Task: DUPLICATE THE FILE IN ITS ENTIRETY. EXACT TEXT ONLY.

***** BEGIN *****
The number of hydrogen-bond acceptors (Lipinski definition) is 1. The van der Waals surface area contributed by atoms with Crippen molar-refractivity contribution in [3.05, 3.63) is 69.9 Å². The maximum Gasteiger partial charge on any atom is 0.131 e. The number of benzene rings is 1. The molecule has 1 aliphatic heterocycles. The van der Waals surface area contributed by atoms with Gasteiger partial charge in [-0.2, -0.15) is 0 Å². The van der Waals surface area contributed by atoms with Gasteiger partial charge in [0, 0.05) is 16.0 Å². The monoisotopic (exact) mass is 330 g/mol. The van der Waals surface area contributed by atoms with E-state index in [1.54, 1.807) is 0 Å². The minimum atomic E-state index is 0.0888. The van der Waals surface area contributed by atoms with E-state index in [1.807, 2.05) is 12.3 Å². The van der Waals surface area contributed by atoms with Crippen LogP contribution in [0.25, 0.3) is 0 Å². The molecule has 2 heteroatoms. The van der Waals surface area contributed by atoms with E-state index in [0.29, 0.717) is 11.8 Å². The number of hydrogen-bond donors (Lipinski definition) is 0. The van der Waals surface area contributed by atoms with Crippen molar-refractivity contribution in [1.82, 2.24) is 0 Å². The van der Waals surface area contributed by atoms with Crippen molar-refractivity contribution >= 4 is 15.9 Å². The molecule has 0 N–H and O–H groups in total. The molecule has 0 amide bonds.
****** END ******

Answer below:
The number of hydrogen-bond acceptors (Lipinski definition) is 1. The van der Waals surface area contributed by atoms with Crippen molar-refractivity contribution in [3.05, 3.63) is 69.9 Å². The maximum Gasteiger partial charge on any atom is 0.131 e. The number of benzene rings is 1. The molecule has 1 aliphatic heterocycles. The van der Waals surface area contributed by atoms with Gasteiger partial charge in [-0.2, -0.15) is 0 Å². The van der Waals surface area contributed by atoms with Gasteiger partial charge in [0, 0.05) is 16.0 Å². The monoisotopic (exact) mass is 330 g/mol. The van der Waals surface area contributed by atoms with E-state index in [1.54, 1.807) is 0 Å². The minimum atomic E-state index is 0.0888. The van der Waals surface area contributed by atoms with E-state index in [1.807, 2.05) is 12.3 Å². The van der Waals surface area contributed by atoms with Crippen LogP contribution in [0.25, 0.3) is 0 Å². The molecule has 2 heteroatoms. The van der Waals surface area contributed by atoms with E-state index in [0.29, 0.717) is 11.8 Å². The number of hydrogen-bond donors (Lipinski definition) is 0. The van der Waals surface area contributed by atoms with Crippen molar-refractivity contribution in [1.82, 2.24) is 0 Å². The van der Waals surface area contributed by atoms with Crippen molar-refractivity contribution >= 4 is 15.9 Å². The molecule has 0 N–H and O–H groups in total. The molecule has 0 amide bonds.